Monday, December 9, 2013
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PORTLAND — Residents and commuters tonight will get one more chance to weigh in before city staff recommend changes to a six-way intersection near the University of Southern Maine campus that many say is confusing to drivers and unsafe for pedestrians.
Three proposals to improve the intersection of Brighton Avenue, Deering Avenue and Falmouth Street, near the University of Southern Maine in Portland, will be discussed at a public meeting tonight.
2012 Press Herald file
TO SEE more alternative designs for the intersection, go to PACTSBlog.org/blog.
The three proposals still being considered all would result in the loss of privately owned land, particularly the two calling for one or more roundabouts.
The city, along with the Portland Area Comprehensive Transportation System, will host the third and final public meeting at 6:30 p.m. at the USM Wishcamper Center to outline the three proposals -- with costs ranging from $1.3 million to $1.5 million -- for improving safety at the intersection of Brighton Avenue, Deering Avenue and Falmouth Street.
The six-way intersection was the scene of 25 accidents from 2007 to 2009, which is 27 percent higher than other intersections with similar traffic volumes, according to the Maine Department of Transportation, which considers it a "high crash location."
On average, more than 10,000 vehicles passed through the intersection in both directions on Brighton Avenue west of Falmouth Street on any given day in 2010, according to MDOT.
All three proposals recommend creating a five-way intersection by eliminating the portion of Brighton Avenue that connects to Bedford Street. Two plans call for roundabouts, and each of those would cost $1.5 million.
One alternative would reconfigure lanes on Brighton Avenue and add a traffic light at the Bedford Street-Deering Avenue intersection. That plan would cost $1.3 million and would eliminate 45 on-street parking spaces. It also would require 50 square feet of private land.
Another alternative calls for building a roundabout at the intersection of Brighton Avenue, Deering Avenue and Falmouth Street and adding a traffic light at Bedford Street and Deering Avenue. That plan would result in the loss of 46 on-street parking spaces and require an additional 250 square feet of private land.
The final alternative calls for building two roundabouts: one at the Deering Avenue-Brighton Avenue-Falmouth Street intersection and one at the Bedford Street-Deering Avenue intersection. This plan would eliminate 53 on-street parking spaces and require 1,100 square-feet of private land, mostly near the Bedford Street-Deering Avenue intersection.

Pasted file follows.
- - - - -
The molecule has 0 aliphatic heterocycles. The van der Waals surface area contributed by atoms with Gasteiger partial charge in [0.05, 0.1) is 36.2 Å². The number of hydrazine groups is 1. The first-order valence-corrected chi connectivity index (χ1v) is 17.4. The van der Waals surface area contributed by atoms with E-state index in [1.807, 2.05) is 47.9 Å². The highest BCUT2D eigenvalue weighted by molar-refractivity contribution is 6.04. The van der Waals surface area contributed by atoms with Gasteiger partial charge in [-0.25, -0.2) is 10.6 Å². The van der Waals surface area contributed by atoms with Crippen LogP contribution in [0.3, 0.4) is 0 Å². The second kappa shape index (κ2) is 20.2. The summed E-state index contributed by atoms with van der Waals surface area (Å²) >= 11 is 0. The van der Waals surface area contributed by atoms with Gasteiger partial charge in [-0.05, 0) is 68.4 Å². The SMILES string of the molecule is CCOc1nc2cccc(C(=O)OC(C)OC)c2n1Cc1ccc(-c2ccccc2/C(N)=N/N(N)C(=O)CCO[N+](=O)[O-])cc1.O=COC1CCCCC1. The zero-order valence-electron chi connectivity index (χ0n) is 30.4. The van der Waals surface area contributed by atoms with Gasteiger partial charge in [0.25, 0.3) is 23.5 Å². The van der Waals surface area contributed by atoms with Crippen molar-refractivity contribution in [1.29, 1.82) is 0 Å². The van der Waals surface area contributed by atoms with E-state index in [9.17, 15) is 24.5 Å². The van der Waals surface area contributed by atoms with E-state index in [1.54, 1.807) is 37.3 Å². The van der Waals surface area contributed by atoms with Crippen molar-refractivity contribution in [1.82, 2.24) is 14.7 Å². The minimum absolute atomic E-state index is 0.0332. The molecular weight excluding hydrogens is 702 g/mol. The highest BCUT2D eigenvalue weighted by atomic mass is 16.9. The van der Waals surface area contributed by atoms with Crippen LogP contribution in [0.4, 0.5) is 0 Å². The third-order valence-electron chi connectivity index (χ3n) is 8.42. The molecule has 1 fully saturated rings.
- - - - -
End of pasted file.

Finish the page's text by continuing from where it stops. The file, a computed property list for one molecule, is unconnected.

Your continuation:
Traffic simulations showing the new traffic patterns for each of the alternatives still under consideration -- numbered two, four and five, respectively -- can be viewed at PACTSBlog.org/blog.
So far, public feedback has been evenly split between those wanting better signals (alternative two) and those who want a roundabout (alternatives four and five) according to Bruce Hyman of Portland Public Services.
Hyman said today's public meeting will be an opportunity for staff to get a better sense of where the public stands before recommending an option to the city's Transportation, Sustainability and Energy Committee in September.
"This will be an opportunity to have a more in-depth conversation with the public," Hyman said.
USM has contributed $250,000 toward the project, including $7,000 for Massachusetts-based traffic consultant Vanasse Hangen Brustlin Inc., which designed the alternatives.
Hyman said the city plans to put short-term fixes into place to help alleviate confusion at the intersection, including new signs and lane markings embedded in the pavement that should last six to eight years, rather than six to eight months, as painted lines do.
"One of the most serious safety issues is that people who are not familiar with the area don't know what lane to be in," Hyman said. "We anticipate better signage and better lane markings will help clear up that confusion."
State and federal funding will be sought to implement whatever long-term plan is recommended to the council subcommittee, Hyman said.
Staff Writer Randy Billings can be contacted at 791-6346 or at: